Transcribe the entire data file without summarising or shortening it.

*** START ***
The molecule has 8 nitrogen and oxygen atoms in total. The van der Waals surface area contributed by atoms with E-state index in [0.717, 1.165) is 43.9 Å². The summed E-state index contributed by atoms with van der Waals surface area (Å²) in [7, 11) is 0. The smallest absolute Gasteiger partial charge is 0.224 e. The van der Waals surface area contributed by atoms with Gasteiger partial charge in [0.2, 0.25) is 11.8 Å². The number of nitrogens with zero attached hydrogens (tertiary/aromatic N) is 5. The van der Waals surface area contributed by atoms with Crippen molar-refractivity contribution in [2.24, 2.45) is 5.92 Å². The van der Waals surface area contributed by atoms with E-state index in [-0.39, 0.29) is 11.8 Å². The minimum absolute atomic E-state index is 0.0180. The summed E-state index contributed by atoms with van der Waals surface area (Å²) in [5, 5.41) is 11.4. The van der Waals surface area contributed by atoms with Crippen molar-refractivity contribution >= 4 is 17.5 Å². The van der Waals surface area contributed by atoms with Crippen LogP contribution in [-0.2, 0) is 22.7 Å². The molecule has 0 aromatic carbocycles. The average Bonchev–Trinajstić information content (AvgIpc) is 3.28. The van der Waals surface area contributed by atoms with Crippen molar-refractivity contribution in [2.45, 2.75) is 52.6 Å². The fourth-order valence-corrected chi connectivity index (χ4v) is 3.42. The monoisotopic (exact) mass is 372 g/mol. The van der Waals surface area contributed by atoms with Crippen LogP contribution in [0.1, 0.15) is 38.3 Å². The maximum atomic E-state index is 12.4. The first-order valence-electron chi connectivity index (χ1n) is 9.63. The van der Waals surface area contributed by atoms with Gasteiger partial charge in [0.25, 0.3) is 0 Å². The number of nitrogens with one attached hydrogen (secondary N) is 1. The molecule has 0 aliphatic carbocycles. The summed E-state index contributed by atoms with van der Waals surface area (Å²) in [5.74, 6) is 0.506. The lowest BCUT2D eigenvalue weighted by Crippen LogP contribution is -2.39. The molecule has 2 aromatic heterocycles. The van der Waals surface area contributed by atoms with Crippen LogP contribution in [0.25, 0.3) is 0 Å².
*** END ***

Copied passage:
The molecule has 8 nitrogen and oxygen atoms in total. The van der Waals surface area contributed by atoms with E-state index in [0.717, 1.165) is 43.9 Å². The summed E-state index contributed by atoms with van der Waals surface area (Å²) in [7, 11) is 0. The smallest absolute Gasteiger partial charge is 0.224 e. The van der Waals surface area contributed by atoms with Gasteiger partial charge in [0.2, 0.25) is 11.8 Å². The number of nitrogens with zero attached hydrogens (tertiary/aromatic N) is 5. The van der Waals surface area contributed by atoms with Crippen molar-refractivity contribution in [2.24, 2.45) is 5.92 Å². The van der Waals surface area contributed by atoms with E-state index in [-0.39, 0.29) is 11.8 Å². The minimum absolute atomic E-state index is 0.0180. The summed E-state index contributed by atoms with van der Waals surface area (Å²) in [5, 5.41) is 11.4. The van der Waals surface area contributed by atoms with Crippen molar-refractivity contribution >= 4 is 17.5 Å². The van der Waals surface area contributed by atoms with Crippen LogP contribution in [-0.2, 0) is 22.7 Å². The molecule has 0 aromatic carbocycles. The average Bonchev–Trinajstić information content (AvgIpc) is 3.28. The van der Waals surface area contributed by atoms with Crippen molar-refractivity contribution in [2.45, 2.75) is 52.6 Å². The fourth-order valence-corrected chi connectivity index (χ4v) is 3.42. The monoisotopic (exact) mass is 372 g/mol. The van der Waals surface area contributed by atoms with Crippen LogP contribution in [0.1, 0.15) is 38.3 Å². The maximum atomic E-state index is 12.4. The first-order valence-electron chi connectivity index (χ1n) is 9.63. The van der Waals surface area contributed by atoms with Gasteiger partial charge in [0.25, 0.3) is 0 Å². The number of nitrogens with one attached hydrogen (secondary N) is 1. The molecule has 0 aliphatic carbocycles. The summed E-state index contributed by atoms with van der Waals surface area (Å²) in [5.74, 6) is 0.506. The lowest BCUT2D eigenvalue weighted by Crippen LogP contribution is -2.39. The molecule has 2 aromatic heterocycles. The van der Waals surface area contributed by atoms with Crippen LogP contribution in [0.25, 0.3) is 0 Å².